Composition Notebooks and Never Ending Computer Screens


April 11, 2016

This past summer, I cleaned my bedroom. In this little 13’x12’ northwest corner room I set-up my bedroom, living room, office, and library. Yeah, it doesn’t leave much room to move around in, but sometimes I have to purge the whole place in order to gain control over my floor.

I counted 48 composition notebooks. Some of them were the original black and white college-ruled kind. Classic. Others were brilliant colors with black specks and also college-ruled. But, of course there were the disgusting wide-ruled—what was I thinking? I have no idea, but wide-ruled should be blasted from the face of the Earth, but whatever.

The dumb part of all this is that 97% of them were unused. Not even a wrinkled page. A few of them had two to three pages were incoherent scribbles. Some were failed attempts at stories that I thought would take up the whole thing. I think I have two notebooks that are full. Front-to-back there is writing on every page.

I can remember writing in those two.

Seeing the deep pen marks on one page and feeling them like braille on the next page felt good. I could literally feel the progress I made. I saw it too. The more scraggily and broken a notebook looked, the more story and material filled it. I loved having a notebook that I carried around that was full.

When I’ve tried to blog in the past, I ended up posting a handful of times before losing a grip on it and letting it fade away.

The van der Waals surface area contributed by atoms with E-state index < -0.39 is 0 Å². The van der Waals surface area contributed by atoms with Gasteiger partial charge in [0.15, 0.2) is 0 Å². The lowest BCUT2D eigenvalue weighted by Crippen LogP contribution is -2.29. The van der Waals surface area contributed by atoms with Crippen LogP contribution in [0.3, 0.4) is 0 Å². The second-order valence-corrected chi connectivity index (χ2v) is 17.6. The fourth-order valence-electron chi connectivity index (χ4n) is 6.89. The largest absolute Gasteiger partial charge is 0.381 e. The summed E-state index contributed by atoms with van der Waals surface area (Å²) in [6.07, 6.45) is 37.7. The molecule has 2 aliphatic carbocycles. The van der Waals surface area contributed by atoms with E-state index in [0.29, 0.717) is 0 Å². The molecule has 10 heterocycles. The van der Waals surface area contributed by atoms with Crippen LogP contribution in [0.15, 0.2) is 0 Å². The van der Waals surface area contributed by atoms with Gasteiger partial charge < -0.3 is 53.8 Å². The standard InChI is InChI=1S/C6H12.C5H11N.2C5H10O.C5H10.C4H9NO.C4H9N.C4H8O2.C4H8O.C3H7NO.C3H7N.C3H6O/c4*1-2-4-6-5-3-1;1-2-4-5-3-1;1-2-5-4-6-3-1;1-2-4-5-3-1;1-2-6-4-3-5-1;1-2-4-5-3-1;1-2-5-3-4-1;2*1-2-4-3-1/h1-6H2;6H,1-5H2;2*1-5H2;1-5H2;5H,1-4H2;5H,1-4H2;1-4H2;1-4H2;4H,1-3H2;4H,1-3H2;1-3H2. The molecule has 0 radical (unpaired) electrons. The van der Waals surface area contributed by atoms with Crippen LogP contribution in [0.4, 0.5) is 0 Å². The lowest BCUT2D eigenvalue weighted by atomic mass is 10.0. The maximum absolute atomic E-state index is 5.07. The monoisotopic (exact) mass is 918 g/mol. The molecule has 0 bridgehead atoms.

Since May of 2014 when I graduated with my B.A. in Creative Writing and Literature, I’ve tried writing. My dream always sat with writing novels. And when I graduated I figured, hey more time to write! Right?


Well, not really wrong, but more so procrastinated. I procrastinated my friggin’ face off. Drinks with friends. Driving back country roads. Binge watching movies and TV shows. Riding horse. Eating chocolate.

When I sat down at the computer to try to write, I got a few pages down. Couldn’t see the point of my story and left it to be an orphaned dream. They’ve stacked higher than those 48 notebooks. Filled my laptop with half-cocked story ideas that didn’t pan out and wouldn’t see the light of day again.

I started to write fanfiction like my life depended on it. Long, drawn out novella-ish fanfiction. Once I sat down for five hours and wrote continuously of Sandor Clegane and Sansa Stark escaping and becoming free. But, an original story? Not a chance.

Not even during NaNoWriMo.

I know some authors write long hand the first draft or two then type it up. Personally, it sounds painful and the leading cause of carpal tunnel, but Joe Hill swears by it. Like I said, you can very literally see your progress and the work you’ve created. And when you’re typing on a Word document, the screen never ends.

You reach the bottom of a page, like I’m about to, and a new page starts before you even get there. Endlessly you’re reaching for the end of your story and it seems like it never comes because the screen doesn’t end. It’s like an empty search for the end and you never quite feel confident.

Like that old antic that you can stare at your work for days, weeks, months, and it’ll feel solid, until you turn it in and then you spot something that should be blaringly obvious. You kick yourself saying you won’t do it again, until the next time you turn in your work.

Over and over you repeat the cycle.

The weird thing is some people find so much comfort writing on an endless screen.

I’m going to try to write my next story long hand. What about the rest of you? Do you think you’ll try the opposite of whatever way you usually write? Have you tried other ways?

Share your ideas and methods! Maybe I’ll try them!




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